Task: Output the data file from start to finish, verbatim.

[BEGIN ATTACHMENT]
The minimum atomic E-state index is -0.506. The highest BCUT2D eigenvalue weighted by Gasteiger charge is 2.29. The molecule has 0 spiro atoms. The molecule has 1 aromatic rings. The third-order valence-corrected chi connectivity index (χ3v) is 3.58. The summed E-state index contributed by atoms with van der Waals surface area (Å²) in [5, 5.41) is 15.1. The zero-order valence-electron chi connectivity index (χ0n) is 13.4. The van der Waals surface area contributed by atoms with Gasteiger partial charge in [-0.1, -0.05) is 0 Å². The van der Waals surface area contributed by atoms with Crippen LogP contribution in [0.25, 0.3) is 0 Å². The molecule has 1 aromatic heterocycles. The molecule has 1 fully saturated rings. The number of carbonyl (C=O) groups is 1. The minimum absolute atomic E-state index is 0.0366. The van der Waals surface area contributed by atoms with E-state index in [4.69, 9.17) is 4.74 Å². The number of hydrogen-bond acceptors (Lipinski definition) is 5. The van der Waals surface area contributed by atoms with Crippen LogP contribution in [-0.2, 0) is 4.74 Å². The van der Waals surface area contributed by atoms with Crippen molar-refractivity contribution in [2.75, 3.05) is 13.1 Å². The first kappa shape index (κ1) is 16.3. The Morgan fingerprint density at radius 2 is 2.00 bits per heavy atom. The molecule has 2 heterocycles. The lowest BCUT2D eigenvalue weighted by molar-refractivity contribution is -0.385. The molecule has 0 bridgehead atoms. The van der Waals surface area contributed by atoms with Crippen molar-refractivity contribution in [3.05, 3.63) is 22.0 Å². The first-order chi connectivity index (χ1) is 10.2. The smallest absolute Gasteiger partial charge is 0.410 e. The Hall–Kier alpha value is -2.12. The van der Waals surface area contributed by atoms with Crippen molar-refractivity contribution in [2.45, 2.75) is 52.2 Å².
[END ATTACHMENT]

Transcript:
The minimum atomic E-state index is -0.506. The highest BCUT2D eigenvalue weighted by Gasteiger charge is 2.29. The molecule has 0 spiro atoms. The molecule has 1 aromatic rings. The third-order valence-corrected chi connectivity index (χ3v) is 3.58. The summed E-state index contributed by atoms with van der Waals surface area (Å²) in [5, 5.41) is 15.1. The zero-order valence-electron chi connectivity index (χ0n) is 13.4. The van der Waals surface area contributed by atoms with Gasteiger partial charge in [-0.1, -0.05) is 0 Å². The van der Waals surface area contributed by atoms with Crippen LogP contribution in [0.25, 0.3) is 0 Å². The molecule has 1 aromatic heterocycles. The molecule has 1 fully saturated rings. The number of carbonyl (C=O) groups is 1. The minimum absolute atomic E-state index is 0.0366. The van der Waals surface area contributed by atoms with E-state index in [4.69, 9.17) is 4.74 Å². The number of hydrogen-bond acceptors (Lipinski definition) is 5. The van der Waals surface area contributed by atoms with Crippen LogP contribution in [-0.2, 0) is 4.74 Å². The van der Waals surface area contributed by atoms with Crippen molar-refractivity contribution in [2.75, 3.05) is 13.1 Å². The first kappa shape index (κ1) is 16.3. The Morgan fingerprint density at radius 2 is 2.00 bits per heavy atom. The molecule has 2 heterocycles. The lowest BCUT2D eigenvalue weighted by molar-refractivity contribution is -0.385. The molecule has 0 bridgehead atoms. The van der Waals surface area contributed by atoms with Crippen molar-refractivity contribution in [3.05, 3.63) is 22.0 Å². The first-order chi connectivity index (χ1) is 10.2. The smallest absolute Gasteiger partial charge is 0.410 e. The Hall–Kier alpha value is -2.12. The van der Waals surface area contributed by atoms with Crippen molar-refractivity contribution in [2.45, 2.75) is 52.2 Å².